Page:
My Recipe Box

Pinwheel Cookies


Yields about 10 dozen 2-inch cookies.

These fun cookies, with their spirals of chocolate and vanilla dough, are perfect for Christmas or parties. Watch the playback of our Virtual Cookie Exchange, where Denise Mickelsen demonstrates how to get a well-defined design on the cookies and offers up her secret to keeping the pinwheel log rounded in the freezer.

  • 13-1/2 oz. (3 cups) unbleached all-purpose flour
  • 1/2 tsp. table salt
  • 1/4 tsp. baking soda
  • 10 oz. (1-1/4 cups) unsalted butter, slightly  softened
  • 1-1/4 cups granulated sugar
  • 1 large egg
  • 1-1/2 tsp. pure vanilla extract
  • 1 tsp. instant espresso powder
  • 2 Tbs. boiling water
  • 3 Tbs. unsweetened Dutch-processed cocoa powder
  • 3 oz. bittersweet chocolate, melted and still warm
For the best results, measure your flour by weight instead of volume. (1 cup of all-purpose flour equals 4-1/2 oz.) If you don’t have a scale, be sure to use the proper technique when filling your measuring cups.
Mix the dough:

Sift together the flour, salt, and baking soda. In the bowl of a stand mixer fitted with the paddle attachment, cream the butter on medium-low speed until smooth, about 2 min. Add the sugar in a steady stream and mix for another 2 min. Add the egg and vanilla and mix until well combined, scraping the bowl as needed. Reduce the speed to low and add the dry ingredients in two additions, mixing just until combined. Remove 2  cups less 2  Tbs. of the dough and set aside.

Dissolve the espresso powder in the boiling water and set aside briefly to cool. Then mix the espresso and cocoa powder into the remaining dough. Reduce the mixer speed to low, add the warm melted chocolate and mix just until thoroughly combined.

Roll the pinwheel logs:

Portion each flavor of dough into three equal pieces. (For accuracy, use a scale.) Shape each piece into a 5x5-inch square on a piece of plastic wrap and wrap well. The  chocolate will be thicker than the vanilla. Refrigerate the dough for 30 min. (If the dough becomes too hard, let it stand at room temperature for a few minutes before rolling).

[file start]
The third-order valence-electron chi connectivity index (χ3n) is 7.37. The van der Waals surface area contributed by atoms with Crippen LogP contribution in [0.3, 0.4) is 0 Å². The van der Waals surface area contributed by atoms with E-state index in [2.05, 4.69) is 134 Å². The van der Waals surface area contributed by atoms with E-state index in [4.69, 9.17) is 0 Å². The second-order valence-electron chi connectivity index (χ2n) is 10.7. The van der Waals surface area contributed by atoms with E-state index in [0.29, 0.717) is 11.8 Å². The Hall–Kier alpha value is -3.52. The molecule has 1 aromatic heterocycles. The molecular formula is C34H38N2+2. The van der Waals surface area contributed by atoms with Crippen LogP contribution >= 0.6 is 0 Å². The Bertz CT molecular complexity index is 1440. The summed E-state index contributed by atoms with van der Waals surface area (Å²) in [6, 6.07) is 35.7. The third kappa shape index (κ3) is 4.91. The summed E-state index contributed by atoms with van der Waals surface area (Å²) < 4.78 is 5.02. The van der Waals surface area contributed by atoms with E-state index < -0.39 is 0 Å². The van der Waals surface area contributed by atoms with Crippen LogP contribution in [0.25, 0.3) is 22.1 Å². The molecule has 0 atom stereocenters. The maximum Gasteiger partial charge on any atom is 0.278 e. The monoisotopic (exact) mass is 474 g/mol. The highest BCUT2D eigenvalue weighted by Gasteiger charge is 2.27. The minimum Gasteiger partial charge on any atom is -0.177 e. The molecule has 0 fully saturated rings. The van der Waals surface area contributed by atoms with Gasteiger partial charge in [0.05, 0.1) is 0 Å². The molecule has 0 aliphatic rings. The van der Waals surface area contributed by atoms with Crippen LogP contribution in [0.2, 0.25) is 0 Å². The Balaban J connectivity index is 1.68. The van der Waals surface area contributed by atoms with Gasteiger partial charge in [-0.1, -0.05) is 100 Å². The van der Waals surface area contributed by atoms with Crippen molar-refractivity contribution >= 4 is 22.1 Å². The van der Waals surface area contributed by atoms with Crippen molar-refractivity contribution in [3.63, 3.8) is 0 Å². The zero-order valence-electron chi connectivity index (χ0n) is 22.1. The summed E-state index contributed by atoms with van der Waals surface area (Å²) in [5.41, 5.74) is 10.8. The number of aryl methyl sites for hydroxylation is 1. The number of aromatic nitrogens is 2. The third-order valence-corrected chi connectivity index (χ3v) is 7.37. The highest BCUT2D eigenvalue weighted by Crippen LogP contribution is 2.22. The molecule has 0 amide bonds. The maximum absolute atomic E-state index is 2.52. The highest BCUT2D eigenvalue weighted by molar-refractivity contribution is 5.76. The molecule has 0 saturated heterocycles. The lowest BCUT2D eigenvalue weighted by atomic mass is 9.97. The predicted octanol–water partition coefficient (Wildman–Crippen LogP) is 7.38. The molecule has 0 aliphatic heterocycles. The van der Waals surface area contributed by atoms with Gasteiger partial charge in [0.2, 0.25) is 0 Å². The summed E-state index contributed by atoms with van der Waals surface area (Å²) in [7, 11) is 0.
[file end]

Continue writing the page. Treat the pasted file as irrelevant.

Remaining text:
While the dough is chilling, tear off twelve 12-inch squares of waxed paper. Roll each piece of dough into a 7x7-inch square between two sheets of the waxed paper. Without removing the waxed paper, layer the squares of dough on a baking sheet and refrigerate for 10 to 15  min. Have ready three 15-inch sheets of plastic wrap.

To shape the cookies, remove one square of the vanilla dough and one square of the chocolate dough from the refrigerator and peel off the top sheet of waxed paper from each. Invert the chocolate square over the vanilla square (or vanilla can go on top of chocolate; try some of each for variety), taking care to align the two layers as evenly as possible. Using your rolling pin, gently roll over the dough to seal the layers together. Peel off the top layer of waxed paper.

Starting with the edge of the dough closest to you, carefully curl the edge of the dough up and over with your fingertips, so no space is visible in the center of the pinwheel.

Using the waxed paper as an aid, continue rolling the dough into a tight cylinder. After the cylinder is formed, roll it back and forth on the counter to slightly elongate it and compact it. Transfer the log to the plastic wrap, centering it on the long edge closest to you. Roll tightly, twisting the ends of the plastic firmly to seal. With your hands on either end of the log, push firmly toward the center to compact the dough. It should be about 9 inches long and 1-1/2  inches thick. Repeat with remaining dough. Refrigerate the logs until firm enough to slice, about 3  hours, or freeze for up to three  months.